Four public universities in Ohio have already approved midyear tuition increases.
By RON COLE
VINDICATOR EDUCATOR WRITER
YOUNGSTOWN -- With the state budget picture worsening, Youngstown State University plans to raise tuition for spring semester, the first midyear tuition increase in at least two decades.
President David Sweet said he has not yet determined the amount of the increase, but he told trustees at a daylong retreat Wednesday that it can't be avoided.
"We're kind of between a rock and a hard place, and it's not going to be easy," he said.
YSU would be the fifth Ohio public university to raise student fees in the middle of this academic year. The University of Cincinnati, University of Akron and Kent State and Cleveland State universities already have approved increases of 5 percent to 8.5 percent starting in January.
Dr. G.L. Mears, YSU executive vice president, said it would be the first midyear tuition increase in his 22 years at the university.
Universities are turning to students to make up part of a 6 percent cut in state appropriations for the current fiscal year, which ends June 30, 2002.
For YSU, that means a $2.9 million drop in state subsidy.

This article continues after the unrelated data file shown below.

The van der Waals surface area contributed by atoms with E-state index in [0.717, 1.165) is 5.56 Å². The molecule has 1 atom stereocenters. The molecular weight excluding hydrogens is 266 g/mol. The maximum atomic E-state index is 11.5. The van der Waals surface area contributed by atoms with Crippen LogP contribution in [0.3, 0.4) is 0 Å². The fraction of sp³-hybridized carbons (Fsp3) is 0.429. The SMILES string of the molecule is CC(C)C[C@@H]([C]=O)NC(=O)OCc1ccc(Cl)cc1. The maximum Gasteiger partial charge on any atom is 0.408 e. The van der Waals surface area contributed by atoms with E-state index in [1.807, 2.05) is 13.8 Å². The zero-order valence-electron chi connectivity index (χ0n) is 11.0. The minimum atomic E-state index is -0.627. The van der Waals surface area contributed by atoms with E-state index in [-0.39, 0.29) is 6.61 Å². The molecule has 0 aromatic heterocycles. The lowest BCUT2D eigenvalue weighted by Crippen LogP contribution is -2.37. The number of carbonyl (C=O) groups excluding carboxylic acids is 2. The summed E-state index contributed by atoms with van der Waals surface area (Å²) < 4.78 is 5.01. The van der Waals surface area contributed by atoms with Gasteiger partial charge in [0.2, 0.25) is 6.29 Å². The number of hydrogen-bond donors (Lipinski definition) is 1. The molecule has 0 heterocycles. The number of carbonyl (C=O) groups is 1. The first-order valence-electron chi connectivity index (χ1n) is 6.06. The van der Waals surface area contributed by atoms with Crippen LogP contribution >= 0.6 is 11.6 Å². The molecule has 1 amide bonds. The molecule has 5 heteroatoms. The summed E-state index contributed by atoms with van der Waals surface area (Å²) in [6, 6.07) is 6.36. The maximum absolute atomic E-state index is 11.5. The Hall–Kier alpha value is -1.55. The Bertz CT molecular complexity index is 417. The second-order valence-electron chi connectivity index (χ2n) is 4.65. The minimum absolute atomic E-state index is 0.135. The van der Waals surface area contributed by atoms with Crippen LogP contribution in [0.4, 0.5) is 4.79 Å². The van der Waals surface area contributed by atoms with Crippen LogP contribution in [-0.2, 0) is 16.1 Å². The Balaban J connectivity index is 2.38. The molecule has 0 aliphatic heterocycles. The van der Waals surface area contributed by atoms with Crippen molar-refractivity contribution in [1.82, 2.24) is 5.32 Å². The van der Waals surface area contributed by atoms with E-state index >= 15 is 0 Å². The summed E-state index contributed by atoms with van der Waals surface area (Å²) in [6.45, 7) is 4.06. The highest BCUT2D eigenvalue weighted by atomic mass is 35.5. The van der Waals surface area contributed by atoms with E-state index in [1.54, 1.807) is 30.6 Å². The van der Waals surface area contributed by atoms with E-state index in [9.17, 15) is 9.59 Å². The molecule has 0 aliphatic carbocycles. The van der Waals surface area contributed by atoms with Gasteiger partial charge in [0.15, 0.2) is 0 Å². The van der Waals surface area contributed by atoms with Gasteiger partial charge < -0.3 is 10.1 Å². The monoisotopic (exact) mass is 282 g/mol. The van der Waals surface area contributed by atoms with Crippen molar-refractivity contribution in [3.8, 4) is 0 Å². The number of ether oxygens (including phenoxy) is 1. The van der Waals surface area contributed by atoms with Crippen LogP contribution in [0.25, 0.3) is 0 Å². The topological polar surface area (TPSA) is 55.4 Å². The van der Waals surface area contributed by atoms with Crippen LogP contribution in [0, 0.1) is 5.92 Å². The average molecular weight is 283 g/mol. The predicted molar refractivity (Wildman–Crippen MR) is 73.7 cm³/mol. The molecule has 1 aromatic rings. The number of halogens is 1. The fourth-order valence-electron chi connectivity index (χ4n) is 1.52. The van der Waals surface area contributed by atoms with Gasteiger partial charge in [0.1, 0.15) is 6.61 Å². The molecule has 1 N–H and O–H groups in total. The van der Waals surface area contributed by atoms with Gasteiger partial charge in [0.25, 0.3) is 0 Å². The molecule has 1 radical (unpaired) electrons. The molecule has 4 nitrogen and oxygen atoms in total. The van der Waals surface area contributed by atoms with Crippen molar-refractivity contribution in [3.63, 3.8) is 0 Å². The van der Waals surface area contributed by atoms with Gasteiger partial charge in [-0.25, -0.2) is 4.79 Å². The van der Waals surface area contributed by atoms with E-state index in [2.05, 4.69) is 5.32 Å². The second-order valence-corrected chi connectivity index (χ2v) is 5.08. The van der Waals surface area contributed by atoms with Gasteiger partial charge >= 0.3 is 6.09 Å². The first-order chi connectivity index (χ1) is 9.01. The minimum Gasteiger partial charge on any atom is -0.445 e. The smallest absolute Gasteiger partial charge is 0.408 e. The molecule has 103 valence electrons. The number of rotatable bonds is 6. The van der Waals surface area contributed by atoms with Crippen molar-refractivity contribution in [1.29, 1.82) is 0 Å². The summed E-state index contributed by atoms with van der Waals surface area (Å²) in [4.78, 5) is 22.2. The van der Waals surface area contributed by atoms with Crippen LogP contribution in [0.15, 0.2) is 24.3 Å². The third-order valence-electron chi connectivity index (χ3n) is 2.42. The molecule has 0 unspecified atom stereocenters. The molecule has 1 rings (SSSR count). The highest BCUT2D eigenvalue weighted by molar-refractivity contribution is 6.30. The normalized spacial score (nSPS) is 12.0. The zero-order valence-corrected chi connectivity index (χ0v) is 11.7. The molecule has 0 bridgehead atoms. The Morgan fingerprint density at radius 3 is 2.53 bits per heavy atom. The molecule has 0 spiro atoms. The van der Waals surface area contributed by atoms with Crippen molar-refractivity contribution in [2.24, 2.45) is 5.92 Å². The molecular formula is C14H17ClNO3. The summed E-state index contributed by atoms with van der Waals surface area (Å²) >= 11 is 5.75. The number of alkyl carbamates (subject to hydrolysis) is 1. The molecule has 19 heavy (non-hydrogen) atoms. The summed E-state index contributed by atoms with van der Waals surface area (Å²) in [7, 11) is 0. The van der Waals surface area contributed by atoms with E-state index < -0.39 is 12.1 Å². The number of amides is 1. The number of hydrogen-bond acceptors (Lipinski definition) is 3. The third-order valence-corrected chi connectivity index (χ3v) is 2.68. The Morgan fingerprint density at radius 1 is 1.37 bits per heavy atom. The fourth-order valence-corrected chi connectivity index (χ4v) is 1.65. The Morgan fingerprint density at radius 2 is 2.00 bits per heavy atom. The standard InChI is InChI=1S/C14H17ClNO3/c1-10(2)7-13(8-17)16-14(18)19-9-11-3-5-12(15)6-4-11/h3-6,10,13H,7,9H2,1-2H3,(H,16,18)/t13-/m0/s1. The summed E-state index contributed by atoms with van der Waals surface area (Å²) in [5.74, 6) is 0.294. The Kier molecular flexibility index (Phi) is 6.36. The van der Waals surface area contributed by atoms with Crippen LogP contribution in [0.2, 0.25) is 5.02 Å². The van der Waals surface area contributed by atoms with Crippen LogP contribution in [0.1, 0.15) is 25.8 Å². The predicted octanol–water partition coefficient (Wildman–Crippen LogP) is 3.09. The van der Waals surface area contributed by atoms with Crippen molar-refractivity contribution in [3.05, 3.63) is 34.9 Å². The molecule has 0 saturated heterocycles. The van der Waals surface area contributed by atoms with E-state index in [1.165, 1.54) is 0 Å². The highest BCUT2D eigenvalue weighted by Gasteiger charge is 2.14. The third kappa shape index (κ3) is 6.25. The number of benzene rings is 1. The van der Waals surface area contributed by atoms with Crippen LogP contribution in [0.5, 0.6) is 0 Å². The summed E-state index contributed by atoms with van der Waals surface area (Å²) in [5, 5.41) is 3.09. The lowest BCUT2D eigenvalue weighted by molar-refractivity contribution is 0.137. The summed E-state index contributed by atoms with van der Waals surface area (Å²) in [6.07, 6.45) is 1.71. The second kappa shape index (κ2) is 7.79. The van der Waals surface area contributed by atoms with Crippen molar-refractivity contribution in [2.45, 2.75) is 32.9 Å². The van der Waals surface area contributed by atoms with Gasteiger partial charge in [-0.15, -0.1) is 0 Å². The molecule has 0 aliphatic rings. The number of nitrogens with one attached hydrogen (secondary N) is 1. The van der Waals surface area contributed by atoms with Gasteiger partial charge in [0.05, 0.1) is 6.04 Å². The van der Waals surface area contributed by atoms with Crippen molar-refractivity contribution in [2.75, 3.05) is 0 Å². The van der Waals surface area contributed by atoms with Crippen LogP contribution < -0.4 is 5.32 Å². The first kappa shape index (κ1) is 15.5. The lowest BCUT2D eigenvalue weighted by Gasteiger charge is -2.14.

Losses: But the situation could worsen, and quickly.
Terry Ondreyka, YSU's vice president for finance, said some state legislators support an additional 2 percent cut, which means YSU would lose about $4 million.
Ondreyka and Sweet said they want to make up the losses through a combination of university reserves, spending reductions and tuition increases. They hope to have a specific plan in place for trustees by early December.
YSU has $5 million in reserves, about 5 percent of the university's $100 million general fund budget.
Under Ohio law, the state rates each public university's fiscal health 0 to 5, and the amount of a school's reserve funds is a key component in the ranking. Universities that go below 1.75-point for two consecutive years are placed on fiscal watch and subject to state oversight.
Due in part to increased reserves, YSU's rating has gone from 1.8 to 3.5 in the last four years.
Dipping into those funds now would likely lower the number, which trustee Larry Esterly said the university should avoid.
"I would be very reluctant to see us move into those reserves in any significant way," he said.
Alternatives: That leaves campus spending cuts and a tuition increase as alternatives.
Sweet said YSU is "a very lean ship" with a faculty that works very hard. "I don't want to recommend to you anything that reduces the quality of what we're offering," he told trustees.
YSU's $4,348 annual tuition ranks 11th lowest among Ohio's four-year public universities. Miami University's tuition is the highest at $6,916 a year, with Shawnee State's the lowest at $3,402.
The university would need to boost tuition 7 percent to raise $1 million in the spring semester, university records show.
To make up the entire $2.9 million shortfall in state funds through tuition alone, YSU would need to boost fees by 19 percent.
Sweet has said that YSU would provide additional financial aid and emergency loans if a tuition increase is approved.